4 March 2018

A fairly calm work-week, until the big winds came. We didn’t lose power at the office, nor at home. But plenty of blinking lights and brown-outs, at both locations. ‘Round about 1 PM, Marcia called and said there were bits blowing off the house, and … problems with the fence. There was plenty of coverage at the office, so I came home. The house issue was limited to some segments of the aluminum soffit under the second story eaves in front. The fence issues, however… On the southeast perimeter, some fencing had come loose from one post, and another post is failing. I’ve got that braced pending further work, later in the spring. The northwest segment of fence saw a more dramatic failure:

Fence failed during windstorm - a post snapped off, and one 8' section blown about 35 feet into the yard.

Fence failed during windstorm

There, the fence failed during windstorm – a post snapped off, and one 8′ section blown about 35 feet into the yard. Not much I could do about that until the winds died down. Saturday, we were already committed to helping out with spring cleaning and reorganization down at the theatre. That left today for repairs.

This morning, after shopping, I headed down to the Home Depot to get what I needed: a couple of bags of concrete and six eight-foot long 2×4 pressure treated. I had a spare post, and just enough fence uprights left over from the big fence project of a couple of years back. Once home, I geared up and started by cutting the two old fence sections in half, for later ease of handling. Then I started working with the shovel, pick axe, and trowel, clearing enough of the minimal concrete and mucky clay from around the stump of the old post, that I might extract said stump. All in on that part of the work – just over an hour. Using my post hold digger, I got down to about 36″ of clear hole, and prepared for the new post. Marcia came out and held it while I trued up the post using a small level and string line. Then I braced the post, and got ready to fill with concrete and backfill from the hole digging process.

New fence post in hole, ready for concrete.

Post in hole, ready for concrete.

Once I’d set the post, I left it to set up for a bit, and got the ladder out to go deal with the soffit issue. The soffit panels were interesting in their storm dispersal. Four of them had blown into the yard of the house just south of us, were collected by that neighbor and saved for us. The fifth segment had executed a Mary Poppins maneuver: Across the street and about 4 houses up – three to four hundred feet away. I spotted it by accident while walking the dog on Saturday. But all in, an easy fix. It was trivial for me to reach the place where the panels needed to be, while standing on the front porch roof. 45 minute put that chore to bed, and I was back at the fence work.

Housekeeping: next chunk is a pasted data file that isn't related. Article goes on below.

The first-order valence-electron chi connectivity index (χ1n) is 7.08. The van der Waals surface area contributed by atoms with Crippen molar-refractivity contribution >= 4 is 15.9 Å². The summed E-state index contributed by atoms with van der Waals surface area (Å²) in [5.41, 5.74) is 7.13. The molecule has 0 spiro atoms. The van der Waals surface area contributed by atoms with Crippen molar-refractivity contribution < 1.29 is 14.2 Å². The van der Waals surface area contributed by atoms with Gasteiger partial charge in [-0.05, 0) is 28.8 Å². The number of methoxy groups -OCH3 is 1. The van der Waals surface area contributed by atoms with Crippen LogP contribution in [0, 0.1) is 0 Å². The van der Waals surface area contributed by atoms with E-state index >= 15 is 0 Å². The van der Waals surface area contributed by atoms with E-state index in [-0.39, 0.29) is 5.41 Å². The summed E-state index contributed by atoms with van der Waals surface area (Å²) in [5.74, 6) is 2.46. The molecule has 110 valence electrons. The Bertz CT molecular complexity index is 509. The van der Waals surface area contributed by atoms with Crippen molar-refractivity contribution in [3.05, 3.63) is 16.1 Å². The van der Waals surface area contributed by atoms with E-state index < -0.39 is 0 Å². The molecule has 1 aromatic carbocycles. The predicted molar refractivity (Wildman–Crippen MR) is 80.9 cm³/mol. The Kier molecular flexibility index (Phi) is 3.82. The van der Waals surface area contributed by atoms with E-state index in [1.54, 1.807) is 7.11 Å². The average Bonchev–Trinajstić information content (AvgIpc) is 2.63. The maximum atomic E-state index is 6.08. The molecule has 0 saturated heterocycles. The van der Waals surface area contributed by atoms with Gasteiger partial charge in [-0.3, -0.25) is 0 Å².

Using a string and measuring tape, I set the top, middle, and bottom rails for the two new 8′ sections of fence. They’re well secured with angle brackets and 3″ coated screws. Then I started setting up for nailing up the fencing proper. By 3:50 PM, I was attaching the first board. By 4:45, the work was done, except for the cleanup.

New fence sections done

New fence sections done

A pneumatic nail gun loaded with 1-3/4″ galvanized 18 gauge stock makes quick work of the job. A couple of pieces needed trimming at the end of each section. All-in-all, a good day’s work. Exhausting, but good.

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On the exercise front, I had a good, good February. I met all the goals for exercise, workouts, and active calorie burn, every day of the month. Hard to do, but making progress feels good.

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DoD announced no new casualties in the last week.

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About bilborg

I am who I am, there's plenty of data on this site to tell you more. Briefly, I'm a husband, computer geek, avid reader, gardener, and builder of furniture.

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